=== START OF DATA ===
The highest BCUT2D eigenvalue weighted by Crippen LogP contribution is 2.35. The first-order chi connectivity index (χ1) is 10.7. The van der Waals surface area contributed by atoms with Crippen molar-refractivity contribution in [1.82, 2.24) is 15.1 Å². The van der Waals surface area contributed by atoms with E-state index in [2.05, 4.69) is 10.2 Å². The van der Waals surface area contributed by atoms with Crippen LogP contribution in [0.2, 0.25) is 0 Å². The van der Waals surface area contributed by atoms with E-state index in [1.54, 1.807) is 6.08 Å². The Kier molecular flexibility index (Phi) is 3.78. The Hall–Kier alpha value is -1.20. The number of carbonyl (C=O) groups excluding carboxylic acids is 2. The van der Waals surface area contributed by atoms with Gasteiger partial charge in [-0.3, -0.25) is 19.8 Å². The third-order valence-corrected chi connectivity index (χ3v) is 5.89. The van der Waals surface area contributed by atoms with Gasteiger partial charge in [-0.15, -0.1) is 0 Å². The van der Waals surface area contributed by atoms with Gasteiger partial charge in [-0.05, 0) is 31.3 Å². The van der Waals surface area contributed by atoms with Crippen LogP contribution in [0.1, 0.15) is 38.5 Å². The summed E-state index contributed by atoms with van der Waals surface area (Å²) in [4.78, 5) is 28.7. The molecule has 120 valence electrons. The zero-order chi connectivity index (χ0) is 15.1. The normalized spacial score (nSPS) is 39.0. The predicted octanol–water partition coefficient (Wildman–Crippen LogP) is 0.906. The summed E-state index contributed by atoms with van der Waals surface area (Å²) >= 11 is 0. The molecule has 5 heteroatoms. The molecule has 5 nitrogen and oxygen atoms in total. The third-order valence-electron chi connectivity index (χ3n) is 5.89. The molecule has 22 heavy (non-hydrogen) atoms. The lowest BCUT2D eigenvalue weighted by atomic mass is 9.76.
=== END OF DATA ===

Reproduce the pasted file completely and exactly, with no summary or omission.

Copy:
The highest BCUT2D eigenvalue weighted by Crippen LogP contribution is 2.35. The first-order chi connectivity index (χ1) is 10.7. The van der Waals surface area contributed by atoms with Crippen molar-refractivity contribution in [1.82, 2.24) is 15.1 Å². The van der Waals surface area contributed by atoms with E-state index in [2.05, 4.69) is 10.2 Å². The van der Waals surface area contributed by atoms with Crippen LogP contribution in [0.2, 0.25) is 0 Å². The van der Waals surface area contributed by atoms with E-state index in [1.54, 1.807) is 6.08 Å². The Kier molecular flexibility index (Phi) is 3.78. The Hall–Kier alpha value is -1.20. The number of carbonyl (C=O) groups excluding carboxylic acids is 2. The van der Waals surface area contributed by atoms with Gasteiger partial charge in [-0.3, -0.25) is 19.8 Å². The third-order valence-corrected chi connectivity index (χ3v) is 5.89. The van der Waals surface area contributed by atoms with Gasteiger partial charge in [-0.15, -0.1) is 0 Å². The van der Waals surface area contributed by atoms with Gasteiger partial charge in [-0.05, 0) is 31.3 Å². The van der Waals surface area contributed by atoms with Crippen LogP contribution in [0.1, 0.15) is 38.5 Å². The summed E-state index contributed by atoms with van der Waals surface area (Å²) in [4.78, 5) is 28.7. The molecule has 120 valence electrons. The zero-order chi connectivity index (χ0) is 15.1. The normalized spacial score (nSPS) is 39.0. The predicted octanol–water partition coefficient (Wildman–Crippen LogP) is 0.906. The summed E-state index contributed by atoms with van der Waals surface area (Å²) >= 11 is 0. The molecule has 5 heteroatoms. The molecule has 5 nitrogen and oxygen atoms in total. The third-order valence-electron chi connectivity index (χ3n) is 5.89. The molecule has 22 heavy (non-hydrogen) atoms. The lowest BCUT2D eigenvalue weighted by atomic mass is 9.76.